The consultant also showed me how to link some pages - for example there is a great page made up for reading the story Brown Bear and we now linked that to the icon for reading the book Brown Bear - and made really good suggestions on how to incorporate more of the "core" vocabulary instead of programming in so much "fringe" vocabulary.  For meals we are now having Emma say Eat, Drink and Stop in the core vocabulary and the fringe vocabulary has items such as applesauce, cracker, pudding, smoothie, milk, etc.  Previously we were directing Emma to use Eat and the fringe vocabulary of Eat, Drink, and All done under that and it was not idea.  Switching to the core vocabulary coupled with the fringe vocabulary of the cracker, milk, etc. with the Stop core button to mean all done has been good.  I taught this to Emma at snack time on Friday and she told me multiple times that she wanted to eat pudding, cracker no, pudding yes, cracker no.  I kept offering her the cracker even though I knew she wanted her pudding to really reinforce the power of communication for her.  I have to admit that I didn't think she would pick this up so quickly.  Especially since saying "cracker no" requires her to select two icons - the cracker and the no icons.  I thinks he told me 15 things during that one snack and when it was over she clearly said to me that she wanted to "go" "shopping".  Again, requiring her to string together two items.  It was nice to hear she wanted to go shopping and let us have a little *conversation* that I'd love to go shopping with her but we had to stay and clean the house.  This is really fun!  The fact that she is stringing together two words already instead of only one word at a time is really encouraging to me.  I'm looking forward to seeing where Emma goes with AAC and how quickly she gets there.

The eye gaze really opens up her world but it is also limiting.  It has to be placed at a distance of 20-24" from her eyes and in direct line of her vision so we can't just have it sit on her tray table to use it.  We did get a mount for her wheelchair with the device and tried to have it installed the other day but it wouldn't fit with the configuration of her wheelchair.  She has an appointment in two weeks to have her wheelchair changed to the large wheels in the back and smaller wheels in the front so Evie's mount can be installed.  We had the configuration of the wheels in front to give Emma the opportunity to move her chair around a bit with her hands but her arms really aren't that good at moving and so we decided it is much more important to give her consistent access to her talker rather than keep the wheelchair as is with the hope that she might decide to move it.  It will be nice to have a mount for many things, but I'm really looking forward to using it to reinforce communication in public.  I programmed the Greetings line on the talker to say her name, her age, her pets, etc.  Basically, when we are out and people stop to talk with Emma - and trust me, going out with Emma is like going out with a celebrity and everyone stops to talk to her! - she could look at any of that string of icons and say something appropriate.  We do have her OT goals set up so we are working towards a future where Emma might be able to use her hands instead of her eyes to communicate with Evie, but that will likely take some time.  For now we're happy to have the eye gaze option and feel blessed that it is opening up so many opportunities for us to help Emma learn and grow.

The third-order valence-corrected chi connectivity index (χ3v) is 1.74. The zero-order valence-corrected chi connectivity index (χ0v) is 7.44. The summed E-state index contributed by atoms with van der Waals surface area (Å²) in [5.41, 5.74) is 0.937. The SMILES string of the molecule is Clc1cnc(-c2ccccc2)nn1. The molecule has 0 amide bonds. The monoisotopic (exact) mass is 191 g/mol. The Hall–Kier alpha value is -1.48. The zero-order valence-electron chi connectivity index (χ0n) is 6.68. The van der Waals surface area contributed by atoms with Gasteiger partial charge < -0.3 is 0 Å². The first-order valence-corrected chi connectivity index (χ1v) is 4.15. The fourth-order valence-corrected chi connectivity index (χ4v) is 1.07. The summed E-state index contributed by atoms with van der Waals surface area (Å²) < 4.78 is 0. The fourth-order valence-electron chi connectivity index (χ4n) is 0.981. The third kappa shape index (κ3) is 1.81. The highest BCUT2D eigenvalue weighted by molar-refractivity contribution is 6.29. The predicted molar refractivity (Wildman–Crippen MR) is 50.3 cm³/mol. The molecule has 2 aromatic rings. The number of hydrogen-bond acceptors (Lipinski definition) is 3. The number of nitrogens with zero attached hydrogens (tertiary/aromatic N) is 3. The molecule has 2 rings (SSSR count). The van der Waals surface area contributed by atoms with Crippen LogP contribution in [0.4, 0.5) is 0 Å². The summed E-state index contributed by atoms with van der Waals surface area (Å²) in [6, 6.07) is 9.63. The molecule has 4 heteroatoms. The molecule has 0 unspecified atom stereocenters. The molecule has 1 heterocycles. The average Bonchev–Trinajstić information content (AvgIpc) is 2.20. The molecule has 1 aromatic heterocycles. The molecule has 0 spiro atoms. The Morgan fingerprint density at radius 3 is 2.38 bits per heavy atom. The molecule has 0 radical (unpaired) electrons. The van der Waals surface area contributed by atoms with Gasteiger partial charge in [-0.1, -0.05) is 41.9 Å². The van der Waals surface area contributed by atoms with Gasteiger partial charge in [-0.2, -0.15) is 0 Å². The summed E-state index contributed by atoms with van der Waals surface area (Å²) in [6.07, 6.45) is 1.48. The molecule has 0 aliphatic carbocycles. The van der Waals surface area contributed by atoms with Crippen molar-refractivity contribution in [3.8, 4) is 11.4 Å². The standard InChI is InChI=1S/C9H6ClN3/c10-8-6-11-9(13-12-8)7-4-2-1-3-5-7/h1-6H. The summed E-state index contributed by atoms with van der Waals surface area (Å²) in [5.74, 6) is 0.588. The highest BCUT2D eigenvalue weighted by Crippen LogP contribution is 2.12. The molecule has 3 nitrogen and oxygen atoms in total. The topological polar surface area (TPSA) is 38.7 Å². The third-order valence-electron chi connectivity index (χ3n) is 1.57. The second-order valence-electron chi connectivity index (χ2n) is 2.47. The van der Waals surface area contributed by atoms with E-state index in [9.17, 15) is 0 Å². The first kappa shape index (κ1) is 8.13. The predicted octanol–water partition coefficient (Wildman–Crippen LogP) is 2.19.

Here is a short video of Emma deciding what family member to say "hi" to - notice that she says hi to everyone but Mommy.  She was teasing me which is not surprising at all.  My girl has a silly sense of humor!

Week 1 with Evie was so much better than I thought possible.  I'm starting to see how moving to this system will impact Emma's access to school learning and curriculum in addition to communicating her wants/needs with family and friends.  I'm still praying that she actually starts to talk with her voice instead of AAC but in the meantime we continue to move forward.